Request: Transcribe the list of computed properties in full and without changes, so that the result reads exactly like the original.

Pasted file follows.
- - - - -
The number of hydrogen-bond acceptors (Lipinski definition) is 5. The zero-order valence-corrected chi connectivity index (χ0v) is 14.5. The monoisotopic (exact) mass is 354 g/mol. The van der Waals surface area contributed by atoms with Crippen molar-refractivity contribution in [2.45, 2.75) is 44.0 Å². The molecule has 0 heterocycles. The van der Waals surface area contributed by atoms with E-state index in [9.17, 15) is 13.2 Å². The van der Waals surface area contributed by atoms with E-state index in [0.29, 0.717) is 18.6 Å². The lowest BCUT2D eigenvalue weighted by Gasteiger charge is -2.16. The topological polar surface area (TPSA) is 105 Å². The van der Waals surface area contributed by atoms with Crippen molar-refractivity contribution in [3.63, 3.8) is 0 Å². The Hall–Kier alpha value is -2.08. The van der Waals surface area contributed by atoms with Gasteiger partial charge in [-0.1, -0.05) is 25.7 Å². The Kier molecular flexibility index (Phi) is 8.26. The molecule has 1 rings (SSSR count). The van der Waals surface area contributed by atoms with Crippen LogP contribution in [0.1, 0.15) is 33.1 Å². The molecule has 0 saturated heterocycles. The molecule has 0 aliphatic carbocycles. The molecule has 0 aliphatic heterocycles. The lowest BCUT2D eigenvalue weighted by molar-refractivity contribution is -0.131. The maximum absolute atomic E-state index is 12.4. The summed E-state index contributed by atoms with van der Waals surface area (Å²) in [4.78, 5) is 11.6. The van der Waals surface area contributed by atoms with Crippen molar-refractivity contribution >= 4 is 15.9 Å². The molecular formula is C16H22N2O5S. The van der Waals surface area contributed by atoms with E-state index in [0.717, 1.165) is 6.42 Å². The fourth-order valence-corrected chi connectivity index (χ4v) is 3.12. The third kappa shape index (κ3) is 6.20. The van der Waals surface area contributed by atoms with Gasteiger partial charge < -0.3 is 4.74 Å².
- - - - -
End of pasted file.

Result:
The number of hydrogen-bond acceptors (Lipinski definition) is 5. The zero-order valence-corrected chi connectivity index (χ0v) is 14.5. The monoisotopic (exact) mass is 354 g/mol. The van der Waals surface area contributed by atoms with Crippen molar-refractivity contribution in [2.45, 2.75) is 44.0 Å². The molecule has 0 heterocycles. The van der Waals surface area contributed by atoms with E-state index in [9.17, 15) is 13.2 Å². The van der Waals surface area contributed by atoms with E-state index in [0.29, 0.717) is 18.6 Å². The lowest BCUT2D eigenvalue weighted by Gasteiger charge is -2.16. The topological polar surface area (TPSA) is 105 Å². The van der Waals surface area contributed by atoms with Crippen molar-refractivity contribution in [3.63, 3.8) is 0 Å². The Hall–Kier alpha value is -2.08. The van der Waals surface area contributed by atoms with Gasteiger partial charge in [-0.1, -0.05) is 25.7 Å². The Kier molecular flexibility index (Phi) is 8.26. The molecule has 1 rings (SSSR count). The van der Waals surface area contributed by atoms with Crippen LogP contribution in [0.1, 0.15) is 33.1 Å². The molecule has 0 saturated heterocycles. The molecule has 0 aliphatic carbocycles. The molecule has 0 aliphatic heterocycles. The lowest BCUT2D eigenvalue weighted by molar-refractivity contribution is -0.131. The maximum absolute atomic E-state index is 12.4. The summed E-state index contributed by atoms with van der Waals surface area (Å²) in [4.78, 5) is 11.6. The van der Waals surface area contributed by atoms with Crippen molar-refractivity contribution >= 4 is 15.9 Å². The molecular formula is C16H22N2O5S. The van der Waals surface area contributed by atoms with E-state index in [0.717, 1.165) is 6.42 Å². The fourth-order valence-corrected chi connectivity index (χ4v) is 3.12. The third kappa shape index (κ3) is 6.20. The van der Waals surface area contributed by atoms with Gasteiger partial charge < -0.3 is 4.74 Å².